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This article in AJ

  1. Vol. 49 No. 1, p. 26-28
     
    Received: July 11, 1956
    Published: Jan, 1957


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doi:10.2134/agronj1957.00021962004900010006x

Joint Effects of Maximum Temperatures and Rainfall on Corn Yields, Experiment, Georgia1

  1. S. V. Stacy,
  2. Oscar Steanson,
  3. L. S. Jones and
  4. W. J. Foreman2

Synopsis

Synopsis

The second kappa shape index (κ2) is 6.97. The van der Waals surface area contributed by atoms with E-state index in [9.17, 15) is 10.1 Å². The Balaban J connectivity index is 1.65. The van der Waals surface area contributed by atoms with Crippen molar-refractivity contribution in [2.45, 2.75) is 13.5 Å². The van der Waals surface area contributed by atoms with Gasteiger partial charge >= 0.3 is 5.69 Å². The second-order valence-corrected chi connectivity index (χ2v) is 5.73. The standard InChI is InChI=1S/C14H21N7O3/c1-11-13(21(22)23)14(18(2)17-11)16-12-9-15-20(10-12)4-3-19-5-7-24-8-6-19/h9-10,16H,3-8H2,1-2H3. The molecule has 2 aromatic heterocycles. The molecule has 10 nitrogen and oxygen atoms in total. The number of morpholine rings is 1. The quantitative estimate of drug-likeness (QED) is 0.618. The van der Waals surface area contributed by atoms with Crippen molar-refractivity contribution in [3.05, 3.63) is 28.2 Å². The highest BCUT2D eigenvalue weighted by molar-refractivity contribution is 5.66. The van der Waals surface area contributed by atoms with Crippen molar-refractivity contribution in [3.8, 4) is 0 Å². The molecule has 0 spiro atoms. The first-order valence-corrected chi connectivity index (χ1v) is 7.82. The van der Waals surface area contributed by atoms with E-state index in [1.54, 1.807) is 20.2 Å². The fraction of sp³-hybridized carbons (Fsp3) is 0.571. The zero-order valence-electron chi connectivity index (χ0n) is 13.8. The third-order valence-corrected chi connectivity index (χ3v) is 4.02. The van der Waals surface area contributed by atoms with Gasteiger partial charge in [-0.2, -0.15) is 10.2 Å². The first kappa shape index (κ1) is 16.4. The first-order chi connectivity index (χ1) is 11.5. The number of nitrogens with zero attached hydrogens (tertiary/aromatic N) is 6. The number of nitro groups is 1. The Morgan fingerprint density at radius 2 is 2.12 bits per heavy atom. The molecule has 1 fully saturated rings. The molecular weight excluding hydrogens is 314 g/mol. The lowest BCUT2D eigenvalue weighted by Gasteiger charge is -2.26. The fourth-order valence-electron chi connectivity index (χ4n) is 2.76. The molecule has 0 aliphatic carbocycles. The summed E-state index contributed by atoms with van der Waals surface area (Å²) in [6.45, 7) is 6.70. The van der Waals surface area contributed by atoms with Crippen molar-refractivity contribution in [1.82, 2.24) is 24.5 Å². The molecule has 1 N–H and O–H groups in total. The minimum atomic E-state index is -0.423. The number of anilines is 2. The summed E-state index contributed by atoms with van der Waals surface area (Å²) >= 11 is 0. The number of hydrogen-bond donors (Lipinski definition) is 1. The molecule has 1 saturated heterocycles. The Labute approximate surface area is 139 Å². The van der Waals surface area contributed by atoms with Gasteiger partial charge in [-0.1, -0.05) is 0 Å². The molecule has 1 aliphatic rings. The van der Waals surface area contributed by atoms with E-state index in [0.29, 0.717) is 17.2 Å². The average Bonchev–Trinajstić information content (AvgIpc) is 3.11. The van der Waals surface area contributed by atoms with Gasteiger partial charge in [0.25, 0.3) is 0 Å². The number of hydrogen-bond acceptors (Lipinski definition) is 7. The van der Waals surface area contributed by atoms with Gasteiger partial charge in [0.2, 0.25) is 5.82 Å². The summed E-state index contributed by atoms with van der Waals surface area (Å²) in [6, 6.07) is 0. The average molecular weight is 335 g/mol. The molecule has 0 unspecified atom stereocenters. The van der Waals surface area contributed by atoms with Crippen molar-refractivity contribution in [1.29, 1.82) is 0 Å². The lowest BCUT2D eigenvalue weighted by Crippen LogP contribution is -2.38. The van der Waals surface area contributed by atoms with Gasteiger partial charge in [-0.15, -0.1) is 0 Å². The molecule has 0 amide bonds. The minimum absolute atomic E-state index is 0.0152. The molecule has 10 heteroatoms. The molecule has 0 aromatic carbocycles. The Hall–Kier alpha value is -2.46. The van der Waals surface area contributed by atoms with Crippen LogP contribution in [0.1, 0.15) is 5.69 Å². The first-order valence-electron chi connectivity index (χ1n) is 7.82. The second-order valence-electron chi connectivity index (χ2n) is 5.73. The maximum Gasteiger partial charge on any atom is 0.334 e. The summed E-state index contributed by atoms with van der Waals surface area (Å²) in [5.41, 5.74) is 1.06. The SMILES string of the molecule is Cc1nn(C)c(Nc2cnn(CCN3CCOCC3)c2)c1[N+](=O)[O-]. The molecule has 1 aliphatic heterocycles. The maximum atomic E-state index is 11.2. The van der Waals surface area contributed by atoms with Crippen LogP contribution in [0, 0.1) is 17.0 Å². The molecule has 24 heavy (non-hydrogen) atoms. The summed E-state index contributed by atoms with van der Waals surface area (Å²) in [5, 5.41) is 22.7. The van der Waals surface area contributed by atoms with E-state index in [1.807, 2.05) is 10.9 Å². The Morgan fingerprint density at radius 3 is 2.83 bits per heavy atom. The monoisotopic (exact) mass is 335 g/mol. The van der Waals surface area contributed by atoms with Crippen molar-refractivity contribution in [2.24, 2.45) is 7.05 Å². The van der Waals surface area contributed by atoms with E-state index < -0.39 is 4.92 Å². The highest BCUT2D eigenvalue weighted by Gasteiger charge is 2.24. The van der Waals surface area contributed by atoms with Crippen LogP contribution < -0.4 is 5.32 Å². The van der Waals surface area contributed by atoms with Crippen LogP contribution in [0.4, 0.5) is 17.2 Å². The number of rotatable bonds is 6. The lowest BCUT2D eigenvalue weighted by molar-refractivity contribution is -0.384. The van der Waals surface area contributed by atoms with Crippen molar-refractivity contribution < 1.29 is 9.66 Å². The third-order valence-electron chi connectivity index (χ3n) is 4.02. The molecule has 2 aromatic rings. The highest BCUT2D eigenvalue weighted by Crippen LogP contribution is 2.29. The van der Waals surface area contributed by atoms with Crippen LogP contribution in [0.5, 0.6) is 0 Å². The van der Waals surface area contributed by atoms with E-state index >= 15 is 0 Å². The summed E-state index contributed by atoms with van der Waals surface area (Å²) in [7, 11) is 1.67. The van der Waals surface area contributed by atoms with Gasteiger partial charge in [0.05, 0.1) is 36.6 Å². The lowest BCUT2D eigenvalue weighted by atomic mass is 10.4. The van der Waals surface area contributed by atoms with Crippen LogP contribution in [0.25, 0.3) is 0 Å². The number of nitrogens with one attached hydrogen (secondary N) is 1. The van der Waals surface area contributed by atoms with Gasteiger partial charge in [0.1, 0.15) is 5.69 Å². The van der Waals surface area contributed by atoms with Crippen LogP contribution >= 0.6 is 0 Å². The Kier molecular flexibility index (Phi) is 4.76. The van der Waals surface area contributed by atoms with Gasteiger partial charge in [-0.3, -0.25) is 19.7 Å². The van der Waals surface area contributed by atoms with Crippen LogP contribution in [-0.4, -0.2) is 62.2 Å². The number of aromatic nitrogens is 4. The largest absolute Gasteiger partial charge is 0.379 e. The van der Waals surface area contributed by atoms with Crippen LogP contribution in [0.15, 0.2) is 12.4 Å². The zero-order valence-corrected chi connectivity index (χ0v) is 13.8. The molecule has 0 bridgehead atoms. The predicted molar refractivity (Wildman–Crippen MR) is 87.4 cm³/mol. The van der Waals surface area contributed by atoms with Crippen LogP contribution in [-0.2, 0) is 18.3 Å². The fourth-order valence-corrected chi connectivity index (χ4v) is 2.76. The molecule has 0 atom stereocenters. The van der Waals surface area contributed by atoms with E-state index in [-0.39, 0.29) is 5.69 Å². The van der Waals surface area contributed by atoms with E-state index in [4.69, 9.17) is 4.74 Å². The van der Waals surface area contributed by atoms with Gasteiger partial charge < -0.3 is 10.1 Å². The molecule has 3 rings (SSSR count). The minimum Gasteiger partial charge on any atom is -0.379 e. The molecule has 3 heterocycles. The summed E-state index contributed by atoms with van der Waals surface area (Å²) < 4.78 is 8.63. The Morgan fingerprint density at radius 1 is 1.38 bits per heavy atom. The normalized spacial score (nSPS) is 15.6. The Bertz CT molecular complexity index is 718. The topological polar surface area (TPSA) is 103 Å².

Maximum daily temperatures and rainfall averaged by 5-day periods for 18 periods during each growing season of a 38 year span were related to corn yields at Experiment, Georgia, using a set of second-degree orthogonal polynomials as regression integrals. Results indicated that high temperatures near the end of the growing season are beneficial if rainfall is adequate. High temperatures when no rainfall occurs causes greatest damage in the first half of June. The value of an inch of rainfall declines for a time after the usual planting date and then increases sharply during the later part of the growing season, especially when associated with the higher temperatures which are normal for that period.

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